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Why does typical pneumonia occurs in alveolar space or in the interstitial tissue or space of the lung?

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Critical Care Specialist
Practicing since : 1992
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Hello , how are
I have a medical question which I cannot find on the WEB and iam sure that i will find it here :)
my question is doctor :
Why does typical pneumonia occupies or occurs in Alveolar space whilst atypical one conquers or occurs in the interstitial tissue or space of the lung?
I know its hard to find it on the WEB and this is the place where i can finde it .
And its important to have the good medical answer from you :) .

Thank You .
Posted Sat, 27 Oct 2012 in Lung and Chest disorders
Answered by Dr. Sadiq Mughal 3 hours later

Thanks for your medical question.

The typical pneumonia, which you are referring, is bacterial pneumonia.

Bacterial invaders typically cause intraalveolar (with in alveoli) exudation resulting in consolidation (solidification) of the pulmonary parenchyma called as pneumonia.

In contrast to changes in bacterial pneumonia, viruses and mycoplasma tend to evoke essentially interstitial inflammation, which properly should be referred as pneumonitis.

However long usage has sanctified the term viral and mycoplasma pneumonia, because they lack the characteristic intraalveolar exudation and consolidation seen with bacterial invasion, they are sometimes referred to by the curious name, primary atypical pneumonia.

Hope I answered the question to your satisfaction. For any further query, do post your follow up, I will be readily available for answer.

If you don't have any further query, close the discussion, accept the answerer and write review.

Above answer was peer-reviewed by
Follow-up: Why does typical pneumonia occurs in alveolar space or in the interstitial tissue or space of the lung? 8 hours later
Thank you Dr. XXXXXXX Mughal for the answer , However you have answerd me a part which is Bacterial invaders occurs within the intraalveolar space , viruses and mycoplasma tend to evoke essentially interstitial inflammation. and thats what i understod from the answer, please correct me if i was wrong .

On the other hand , i wanted to know how does bacteria occurs in the intraalveolar why isnt the viruses and/or mycobacterum ?

Thats what i have been working on to fined beside which is causing intraalveolar and which is causing interstitial which you have answerd me.

I hope that aim not causing any bother to you , Dr. XXXXXXX Mughal .

Regardes, To You.

Answered by Dr. Sadiq Mughal 26 hours later
Thanks for your follow up.

No, you are not bothering me. Our aim at health care magic is to serve people.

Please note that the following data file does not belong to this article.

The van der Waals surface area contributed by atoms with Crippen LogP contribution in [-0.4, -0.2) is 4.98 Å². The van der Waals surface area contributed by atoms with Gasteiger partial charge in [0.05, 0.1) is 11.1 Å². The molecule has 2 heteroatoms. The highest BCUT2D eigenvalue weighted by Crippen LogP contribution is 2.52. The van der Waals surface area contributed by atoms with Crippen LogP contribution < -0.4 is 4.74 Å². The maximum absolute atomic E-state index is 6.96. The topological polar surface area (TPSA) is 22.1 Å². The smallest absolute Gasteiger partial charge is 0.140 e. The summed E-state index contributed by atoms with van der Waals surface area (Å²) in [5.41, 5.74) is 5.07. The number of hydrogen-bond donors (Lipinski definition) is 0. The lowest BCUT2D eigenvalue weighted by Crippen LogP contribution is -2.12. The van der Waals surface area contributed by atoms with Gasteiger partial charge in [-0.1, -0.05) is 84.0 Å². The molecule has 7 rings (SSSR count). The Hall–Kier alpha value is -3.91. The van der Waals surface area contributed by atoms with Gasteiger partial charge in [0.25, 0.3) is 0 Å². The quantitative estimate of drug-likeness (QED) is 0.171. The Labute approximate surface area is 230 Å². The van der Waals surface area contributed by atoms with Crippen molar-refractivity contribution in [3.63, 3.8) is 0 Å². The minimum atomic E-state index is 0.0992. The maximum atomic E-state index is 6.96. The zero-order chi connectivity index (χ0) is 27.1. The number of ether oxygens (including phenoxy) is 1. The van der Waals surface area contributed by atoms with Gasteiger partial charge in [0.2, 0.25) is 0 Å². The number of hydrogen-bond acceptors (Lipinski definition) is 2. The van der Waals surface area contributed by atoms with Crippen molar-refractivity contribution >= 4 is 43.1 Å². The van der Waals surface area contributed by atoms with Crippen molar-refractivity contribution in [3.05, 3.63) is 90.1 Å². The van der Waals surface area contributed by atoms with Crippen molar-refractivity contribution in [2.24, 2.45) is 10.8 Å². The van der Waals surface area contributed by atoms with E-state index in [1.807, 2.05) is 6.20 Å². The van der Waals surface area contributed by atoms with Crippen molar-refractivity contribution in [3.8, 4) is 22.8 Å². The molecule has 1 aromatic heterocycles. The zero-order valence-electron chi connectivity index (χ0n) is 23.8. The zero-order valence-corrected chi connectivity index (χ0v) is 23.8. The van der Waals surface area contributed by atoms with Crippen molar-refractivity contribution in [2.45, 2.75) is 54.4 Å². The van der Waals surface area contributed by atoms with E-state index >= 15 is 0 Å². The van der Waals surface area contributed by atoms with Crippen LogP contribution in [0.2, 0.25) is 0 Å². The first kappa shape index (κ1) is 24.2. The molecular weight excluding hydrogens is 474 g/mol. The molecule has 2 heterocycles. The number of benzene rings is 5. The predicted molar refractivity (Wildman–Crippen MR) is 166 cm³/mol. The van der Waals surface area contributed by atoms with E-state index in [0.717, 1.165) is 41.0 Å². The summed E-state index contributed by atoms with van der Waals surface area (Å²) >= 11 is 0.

I am happy to know that you’re satisfied with one part of my answer.
For understanding second part of your question, we have to understand following factors
No 1. Size and structure of viruses and mycoplasama
No2. Size of bacteria
No 3.Structure of Respiratory membrane.

Mycoplasma is the smallest and simplest replicating microorganism known and is about 0.1 um in diameter and belongs to a class of microbial prokaryotic cells that lack of cell wall.
It is a minute filament and has one differentiated pole, where a specialized adhesive ( PI) mediates attachment to receptor at epithelial cell of respiratory membrane.
Production of peroxide and inhibition of host cell catalase are thought to manage mediators of epithelial cell injury, facilitating their entry into interstitial space, where further inflammatory process takes place.
Viruses are much smaller than bacteria. Most viruses that have been studied have diameter of 20 to 300 nanometer, so easy for them to pass respiratory membrane.

Respiratory membrane:
It is the membrane which is between alveoli one side and pulmonary capillary on other side. This is the membrane through which oxygen, carbon dioxide, and other gases pass.
Viruses ,mycoplasma and bacteria (in case of bacteremia, a condition where the bacteria spread through the blood) also pass through this membrane.
The respiratory membrane itself is 0.2 µm. Bacteria range in size from 0.2 to 2 µm. and their usual size is 1 to 10 µm.
So how difficult for bacteria is to pass through respiratory membrane, exception being the inflammatory process which increases permeability of respiratory membrane.

Hope I explained the difficult process to some extent.

Let me know if you have any more concerns

Above answer was peer-reviewed by
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